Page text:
Say what you will about Aerosmith, but years of touring, hit songs and odd antics make for some pretty good stories.
Guitarist Joe Perry is hoping to capitalize on America's wont for rocker tales with his new book, Rocks: My Life In and Out of Aerosmith.
"It was time to lay all this stuff out," Perry told The Boston Globe. "I was overwhelmed by the sex, drugs, and rock 'n' roll story being retold and retold with not a lot of depth behind it. Not that I wanted to write that kind of book anyway, but it just reinforced my feelings about the story I wanted to tell."
"I just felt like I had to let all the walls down, and then make decisions after it was put out there. I didn't want to edit it in my head and keep some kind of false pride, or project a certain image going into it. I wanted to lay it all out there and then edit it; otherwise, I felt like I would be doing the book a disservice. I felt like I had to be as vulnerable as I could be, and then figure out what was important."
Working with Steven Tyler over several decades obviously drums up some wacky stuff, and Perry's relationship with the singer has been classified as "rocky" at various times.
"I'm sure that Steven's been from here to there on what could be in there, because I keep telling him, 'I'm just telling the truth,' Perry said. "And we kind of joke about it. There'll be times where we'll be doing an interview and we're on the verge of an argument, and I'll say, 'Hey, remember, I'm writing my book.' Then as the summer would go on, I'd say, 'Hey, I'm going through the pictures now, so watch what you say.' It's kind of funny: We've had a laugh, but underneath there's a little bit of tension there, and I can tell if anybody is going to be worried, it's going to be him. Certainly our relationship has been the most talked about and very often misinterpreted."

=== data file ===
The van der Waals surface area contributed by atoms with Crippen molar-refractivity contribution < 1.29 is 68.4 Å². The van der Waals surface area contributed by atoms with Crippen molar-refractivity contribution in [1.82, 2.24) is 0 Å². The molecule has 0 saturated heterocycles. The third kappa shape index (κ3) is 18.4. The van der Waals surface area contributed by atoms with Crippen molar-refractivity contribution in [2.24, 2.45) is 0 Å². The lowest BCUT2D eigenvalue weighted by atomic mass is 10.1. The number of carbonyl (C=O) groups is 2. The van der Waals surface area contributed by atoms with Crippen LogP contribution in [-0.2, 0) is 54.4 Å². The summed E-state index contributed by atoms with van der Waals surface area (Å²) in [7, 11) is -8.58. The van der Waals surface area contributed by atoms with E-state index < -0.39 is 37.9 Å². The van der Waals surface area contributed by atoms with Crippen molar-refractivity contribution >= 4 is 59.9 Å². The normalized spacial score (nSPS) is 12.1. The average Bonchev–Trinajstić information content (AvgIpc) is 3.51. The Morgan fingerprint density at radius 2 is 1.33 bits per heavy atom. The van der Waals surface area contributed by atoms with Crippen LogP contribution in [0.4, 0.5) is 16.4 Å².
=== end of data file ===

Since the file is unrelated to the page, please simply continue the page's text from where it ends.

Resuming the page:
After recounting a story about losing his guitar and then coming up with the "Walk This Way" riff on its replacement, Perry acknowledged he's pretty happy with the way things have worked out.
"You can't really change anything, because you never know what lies in store," he said. "Because if you changed one thing, that meant you'd be thinking a different way, and maybe that wouldn't have served other decisions. You've got to look back at it and say, I had to make those mistakes to get to here."